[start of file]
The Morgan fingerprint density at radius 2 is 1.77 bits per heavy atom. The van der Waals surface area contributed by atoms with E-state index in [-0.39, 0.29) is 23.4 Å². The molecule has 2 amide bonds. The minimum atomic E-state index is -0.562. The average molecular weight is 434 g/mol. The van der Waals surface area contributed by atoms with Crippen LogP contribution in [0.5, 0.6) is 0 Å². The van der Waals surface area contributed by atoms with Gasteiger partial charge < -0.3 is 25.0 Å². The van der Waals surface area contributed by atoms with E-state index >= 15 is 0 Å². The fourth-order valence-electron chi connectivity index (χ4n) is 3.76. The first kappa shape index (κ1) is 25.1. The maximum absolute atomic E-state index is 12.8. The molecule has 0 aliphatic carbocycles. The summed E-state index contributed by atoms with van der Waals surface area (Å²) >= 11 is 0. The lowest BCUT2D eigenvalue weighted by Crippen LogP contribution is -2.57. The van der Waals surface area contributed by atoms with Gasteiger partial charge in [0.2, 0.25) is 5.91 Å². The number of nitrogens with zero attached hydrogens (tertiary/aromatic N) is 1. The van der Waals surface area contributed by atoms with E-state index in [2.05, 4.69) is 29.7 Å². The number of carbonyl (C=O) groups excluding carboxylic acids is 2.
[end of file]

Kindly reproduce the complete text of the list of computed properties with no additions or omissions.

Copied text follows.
The Morgan fingerprint density at radius 2 is 1.77 bits per heavy atom. The van der Waals surface area contributed by atoms with E-state index in [-0.39, 0.29) is 23.4 Å². The molecule has 2 amide bonds. The minimum atomic E-state index is -0.562. The average molecular weight is 434 g/mol. The van der Waals surface area contributed by atoms with Crippen LogP contribution in [0.5, 0.6) is 0 Å². The van der Waals surface area contributed by atoms with Gasteiger partial charge < -0.3 is 25.0 Å². The van der Waals surface area contributed by atoms with E-state index >= 15 is 0 Å². The fourth-order valence-electron chi connectivity index (χ4n) is 3.76. The first kappa shape index (κ1) is 25.1. The maximum absolute atomic E-state index is 12.8. The molecule has 0 aliphatic carbocycles. The summed E-state index contributed by atoms with van der Waals surface area (Å²) >= 11 is 0. The lowest BCUT2D eigenvalue weighted by Crippen LogP contribution is -2.57. The van der Waals surface area contributed by atoms with Gasteiger partial charge in [0.2, 0.25) is 5.91 Å². The number of nitrogens with zero attached hydrogens (tertiary/aromatic N) is 1. The van der Waals surface area contributed by atoms with E-state index in [2.05, 4.69) is 29.7 Å². The number of carbonyl (C=O) groups excluding carboxylic acids is 2.